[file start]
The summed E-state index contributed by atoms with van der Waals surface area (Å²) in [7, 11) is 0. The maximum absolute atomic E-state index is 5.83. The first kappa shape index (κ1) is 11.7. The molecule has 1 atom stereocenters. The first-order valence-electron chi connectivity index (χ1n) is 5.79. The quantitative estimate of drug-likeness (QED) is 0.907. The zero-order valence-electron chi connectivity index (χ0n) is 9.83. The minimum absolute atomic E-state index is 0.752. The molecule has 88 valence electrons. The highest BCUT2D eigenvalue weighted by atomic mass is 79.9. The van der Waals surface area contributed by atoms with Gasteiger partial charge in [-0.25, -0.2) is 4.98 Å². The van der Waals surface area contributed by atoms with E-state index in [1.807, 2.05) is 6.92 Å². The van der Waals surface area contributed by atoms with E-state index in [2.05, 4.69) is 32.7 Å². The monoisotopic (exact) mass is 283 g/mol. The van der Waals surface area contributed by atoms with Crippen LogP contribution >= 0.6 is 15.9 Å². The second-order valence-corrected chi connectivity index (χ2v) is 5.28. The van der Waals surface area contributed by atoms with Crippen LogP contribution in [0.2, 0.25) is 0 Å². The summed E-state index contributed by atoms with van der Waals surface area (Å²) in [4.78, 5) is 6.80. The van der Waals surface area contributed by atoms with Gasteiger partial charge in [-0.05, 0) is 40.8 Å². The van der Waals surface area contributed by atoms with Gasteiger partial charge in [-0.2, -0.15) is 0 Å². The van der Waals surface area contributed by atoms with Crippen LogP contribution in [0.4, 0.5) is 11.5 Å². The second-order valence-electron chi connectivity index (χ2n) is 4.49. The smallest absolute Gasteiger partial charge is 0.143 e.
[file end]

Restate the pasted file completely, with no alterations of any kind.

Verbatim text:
The summed E-state index contributed by atoms with van der Waals surface area (Å²) in [7, 11) is 0. The maximum absolute atomic E-state index is 5.83. The first kappa shape index (κ1) is 11.7. The molecule has 1 atom stereocenters. The first-order valence-electron chi connectivity index (χ1n) is 5.79. The quantitative estimate of drug-likeness (QED) is 0.907. The zero-order valence-electron chi connectivity index (χ0n) is 9.83. The minimum absolute atomic E-state index is 0.752. The molecule has 88 valence electrons. The highest BCUT2D eigenvalue weighted by atomic mass is 79.9. The van der Waals surface area contributed by atoms with Gasteiger partial charge in [-0.25, -0.2) is 4.98 Å². The van der Waals surface area contributed by atoms with E-state index in [1.807, 2.05) is 6.92 Å². The van der Waals surface area contributed by atoms with E-state index in [2.05, 4.69) is 32.7 Å². The monoisotopic (exact) mass is 283 g/mol. The van der Waals surface area contributed by atoms with Crippen LogP contribution >= 0.6 is 15.9 Å². The second-order valence-corrected chi connectivity index (χ2v) is 5.28. The van der Waals surface area contributed by atoms with Crippen LogP contribution in [0.2, 0.25) is 0 Å². The summed E-state index contributed by atoms with van der Waals surface area (Å²) in [4.78, 5) is 6.80. The van der Waals surface area contributed by atoms with Gasteiger partial charge in [-0.05, 0) is 40.8 Å². The van der Waals surface area contributed by atoms with Gasteiger partial charge in [-0.2, -0.15) is 0 Å². The van der Waals surface area contributed by atoms with Crippen LogP contribution in [0.4, 0.5) is 11.5 Å². The second-order valence-electron chi connectivity index (χ2n) is 4.49. The smallest absolute Gasteiger partial charge is 0.143 e.